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‘It Can’t Come Soon Enough’: Creating Retirement Security For New York Workers

A Q&A with New School economist and retirement expert Teresa Ghilarducci.

Urban Matters: You’re one of the leading authorities on retirement in America, so let’s get your opinion of Mayor Bill de Blasio’s recently proposed “retirement security plan” for New Yorkers. But first give us a snapshot of how many New Yorkers are approaching retirement, and how financially prepared they are.

Ghilarducci:In 2018, there were just over one million New York City residents between the ages of 50-60 nearing retirement. It is no exaggeration to say that most are woefully unprepared for retirement. This is largely due to the fact that New York City workers suffer from a dire lack of retirement coverage at work. In 2016 (the latest year for which data are available), only 33 percent of workers in the city were participating in an employer-sponsored plan. Not only is that lower than the national average of 37 percent, but the city’s already-dismal coverage rate is going in the wrong direction. It has been falling for the past 20 years.

Without access to coverage, it is hard to save. In New York City, half of coupled older households (with at least one worker near retirement age) have liquid assets of less than $60,000. Half of single older workers have less than $5,000 saved. Low coverage rates, combined with the switch from traditional pensions to 401(k)-type accounts with high fees, explain why city workers do not have enough retirement savings.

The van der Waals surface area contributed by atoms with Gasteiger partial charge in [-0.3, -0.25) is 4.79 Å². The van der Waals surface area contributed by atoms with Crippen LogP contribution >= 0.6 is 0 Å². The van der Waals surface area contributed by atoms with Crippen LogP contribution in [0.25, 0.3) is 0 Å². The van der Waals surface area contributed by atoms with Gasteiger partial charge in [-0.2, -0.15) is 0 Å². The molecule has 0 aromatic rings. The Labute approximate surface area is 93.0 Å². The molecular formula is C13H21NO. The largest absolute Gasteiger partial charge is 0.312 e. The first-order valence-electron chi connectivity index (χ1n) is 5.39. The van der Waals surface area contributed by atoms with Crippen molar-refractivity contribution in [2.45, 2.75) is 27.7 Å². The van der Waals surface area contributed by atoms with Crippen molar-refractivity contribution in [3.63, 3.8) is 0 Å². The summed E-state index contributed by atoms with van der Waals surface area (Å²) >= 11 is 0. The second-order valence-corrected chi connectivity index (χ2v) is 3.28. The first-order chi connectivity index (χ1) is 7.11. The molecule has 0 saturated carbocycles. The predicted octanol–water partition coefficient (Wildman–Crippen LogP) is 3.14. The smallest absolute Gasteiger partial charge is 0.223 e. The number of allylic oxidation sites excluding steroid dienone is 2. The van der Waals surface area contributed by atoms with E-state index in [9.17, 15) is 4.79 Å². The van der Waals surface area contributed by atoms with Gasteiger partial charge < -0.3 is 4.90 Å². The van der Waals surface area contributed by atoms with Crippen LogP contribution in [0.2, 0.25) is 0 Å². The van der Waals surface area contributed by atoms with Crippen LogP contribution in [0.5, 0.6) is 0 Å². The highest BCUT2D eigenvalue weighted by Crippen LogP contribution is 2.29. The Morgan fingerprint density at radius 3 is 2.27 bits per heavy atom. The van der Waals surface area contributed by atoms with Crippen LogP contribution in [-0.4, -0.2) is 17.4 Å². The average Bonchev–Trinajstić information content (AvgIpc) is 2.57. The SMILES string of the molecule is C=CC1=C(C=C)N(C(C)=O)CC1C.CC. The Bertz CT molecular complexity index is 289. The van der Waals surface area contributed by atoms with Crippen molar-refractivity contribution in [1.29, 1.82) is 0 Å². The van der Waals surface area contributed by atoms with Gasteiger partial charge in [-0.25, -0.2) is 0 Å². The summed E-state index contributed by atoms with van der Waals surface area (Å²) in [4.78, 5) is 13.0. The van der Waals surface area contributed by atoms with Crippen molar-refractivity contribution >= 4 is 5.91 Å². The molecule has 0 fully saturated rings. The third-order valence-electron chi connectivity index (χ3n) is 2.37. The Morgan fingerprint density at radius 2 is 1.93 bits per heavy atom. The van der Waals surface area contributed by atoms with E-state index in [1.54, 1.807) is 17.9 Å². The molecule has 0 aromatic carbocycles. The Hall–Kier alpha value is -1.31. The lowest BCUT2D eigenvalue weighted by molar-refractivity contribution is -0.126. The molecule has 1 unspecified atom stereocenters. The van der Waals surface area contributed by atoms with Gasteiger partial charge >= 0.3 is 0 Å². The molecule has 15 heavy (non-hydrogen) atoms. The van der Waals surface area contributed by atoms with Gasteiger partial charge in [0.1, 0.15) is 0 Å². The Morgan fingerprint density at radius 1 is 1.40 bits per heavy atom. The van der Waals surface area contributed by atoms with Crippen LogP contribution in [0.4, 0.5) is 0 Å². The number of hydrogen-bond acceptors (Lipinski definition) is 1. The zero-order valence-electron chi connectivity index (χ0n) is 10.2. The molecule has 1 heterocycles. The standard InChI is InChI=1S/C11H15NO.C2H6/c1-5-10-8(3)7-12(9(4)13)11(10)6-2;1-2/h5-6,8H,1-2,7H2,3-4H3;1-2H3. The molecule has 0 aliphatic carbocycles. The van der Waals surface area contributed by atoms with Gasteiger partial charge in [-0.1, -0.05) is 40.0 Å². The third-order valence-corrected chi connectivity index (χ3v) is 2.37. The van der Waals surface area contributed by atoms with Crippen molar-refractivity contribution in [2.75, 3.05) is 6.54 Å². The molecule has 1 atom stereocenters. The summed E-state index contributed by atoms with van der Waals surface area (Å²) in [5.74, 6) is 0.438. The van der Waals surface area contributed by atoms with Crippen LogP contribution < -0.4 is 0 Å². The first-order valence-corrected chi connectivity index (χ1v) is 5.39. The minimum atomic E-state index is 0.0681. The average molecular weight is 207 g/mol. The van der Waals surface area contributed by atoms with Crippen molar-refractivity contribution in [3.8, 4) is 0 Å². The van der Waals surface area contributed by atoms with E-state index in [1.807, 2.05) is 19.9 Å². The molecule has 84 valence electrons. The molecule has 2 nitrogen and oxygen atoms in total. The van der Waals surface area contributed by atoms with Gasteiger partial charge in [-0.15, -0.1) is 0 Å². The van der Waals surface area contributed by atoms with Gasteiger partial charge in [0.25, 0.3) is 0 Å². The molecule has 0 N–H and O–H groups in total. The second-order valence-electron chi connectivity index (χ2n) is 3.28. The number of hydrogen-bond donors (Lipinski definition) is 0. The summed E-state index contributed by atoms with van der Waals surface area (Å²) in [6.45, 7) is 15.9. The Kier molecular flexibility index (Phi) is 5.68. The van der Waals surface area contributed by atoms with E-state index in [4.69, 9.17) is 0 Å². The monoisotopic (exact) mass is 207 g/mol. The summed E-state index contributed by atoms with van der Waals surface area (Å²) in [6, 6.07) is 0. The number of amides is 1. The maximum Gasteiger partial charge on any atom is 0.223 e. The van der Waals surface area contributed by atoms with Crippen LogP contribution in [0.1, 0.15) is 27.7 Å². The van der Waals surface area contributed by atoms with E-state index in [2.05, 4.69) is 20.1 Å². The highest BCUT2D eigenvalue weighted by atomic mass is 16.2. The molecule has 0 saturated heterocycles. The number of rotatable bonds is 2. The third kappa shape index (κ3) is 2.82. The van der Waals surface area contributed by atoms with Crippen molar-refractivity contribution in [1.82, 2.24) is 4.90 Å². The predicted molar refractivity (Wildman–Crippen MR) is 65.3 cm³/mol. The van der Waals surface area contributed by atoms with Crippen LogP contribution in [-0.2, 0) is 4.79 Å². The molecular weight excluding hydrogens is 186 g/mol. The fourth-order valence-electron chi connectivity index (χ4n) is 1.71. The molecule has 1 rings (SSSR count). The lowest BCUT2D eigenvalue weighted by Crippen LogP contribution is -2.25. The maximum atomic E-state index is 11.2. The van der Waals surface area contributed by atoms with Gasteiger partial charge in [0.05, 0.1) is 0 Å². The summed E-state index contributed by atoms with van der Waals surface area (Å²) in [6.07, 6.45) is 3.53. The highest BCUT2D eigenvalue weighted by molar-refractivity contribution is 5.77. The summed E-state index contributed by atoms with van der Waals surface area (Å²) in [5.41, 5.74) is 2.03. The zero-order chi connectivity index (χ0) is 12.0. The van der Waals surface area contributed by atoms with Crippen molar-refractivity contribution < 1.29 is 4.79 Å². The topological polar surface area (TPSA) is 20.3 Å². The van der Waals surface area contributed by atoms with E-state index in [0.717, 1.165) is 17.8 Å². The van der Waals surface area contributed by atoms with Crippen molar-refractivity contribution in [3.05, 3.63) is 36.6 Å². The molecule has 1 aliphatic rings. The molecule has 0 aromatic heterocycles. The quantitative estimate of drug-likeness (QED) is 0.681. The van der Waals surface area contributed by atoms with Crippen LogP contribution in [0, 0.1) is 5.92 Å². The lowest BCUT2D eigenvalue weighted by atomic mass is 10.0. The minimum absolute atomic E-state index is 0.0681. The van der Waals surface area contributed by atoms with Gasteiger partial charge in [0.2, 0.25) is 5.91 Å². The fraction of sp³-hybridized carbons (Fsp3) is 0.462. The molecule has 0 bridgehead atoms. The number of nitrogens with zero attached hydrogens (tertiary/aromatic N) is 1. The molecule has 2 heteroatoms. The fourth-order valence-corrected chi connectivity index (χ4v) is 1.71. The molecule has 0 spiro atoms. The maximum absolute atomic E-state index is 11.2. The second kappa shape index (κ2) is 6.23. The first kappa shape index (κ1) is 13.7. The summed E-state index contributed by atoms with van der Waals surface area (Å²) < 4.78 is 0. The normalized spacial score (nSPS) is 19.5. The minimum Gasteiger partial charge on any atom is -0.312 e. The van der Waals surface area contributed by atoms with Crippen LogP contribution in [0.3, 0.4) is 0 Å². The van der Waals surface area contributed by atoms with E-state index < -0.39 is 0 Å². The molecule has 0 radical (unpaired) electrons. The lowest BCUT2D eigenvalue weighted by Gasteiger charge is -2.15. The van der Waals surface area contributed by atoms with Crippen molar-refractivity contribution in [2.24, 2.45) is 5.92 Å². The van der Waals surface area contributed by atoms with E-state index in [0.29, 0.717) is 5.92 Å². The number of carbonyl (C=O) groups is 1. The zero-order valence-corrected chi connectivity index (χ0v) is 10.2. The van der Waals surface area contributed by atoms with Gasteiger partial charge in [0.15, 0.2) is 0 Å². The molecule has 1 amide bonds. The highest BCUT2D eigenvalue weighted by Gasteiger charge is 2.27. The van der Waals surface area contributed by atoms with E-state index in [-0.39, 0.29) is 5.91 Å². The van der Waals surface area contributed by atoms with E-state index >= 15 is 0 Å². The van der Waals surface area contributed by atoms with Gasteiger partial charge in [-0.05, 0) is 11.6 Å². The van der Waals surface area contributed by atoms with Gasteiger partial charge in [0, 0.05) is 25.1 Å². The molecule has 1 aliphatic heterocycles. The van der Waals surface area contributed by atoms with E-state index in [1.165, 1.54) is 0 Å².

UM: What are the consequences going to be for them and for all the rest of us? Won’t there be a big public expense to having so many retirement-aged people so short of savings?

Ghilarducci: You are right. The retirement crisis will affect everyone. Older residents with inadequate savings will suffer the most. They will likely experience a dramatic drop in living standards as they age. This is known as downward mobility, where people enjoy a middle class life while working, but fall into poverty in retirement. At The New School’s Retirement Equity Lab (ReLab), we estimate that if city workers in near-retirement households retire at age 62, the share in poverty or near-poverty will more than double, from 8.2% while working to 21.6% in retirement.

Make no mistake, taxpayers will suffer as well. A growing number of poverty-stricken elderly residents will strain budgets at the local, State, and Federal levels as they access means-tested programs and face emergency needs for housing, food, and health care.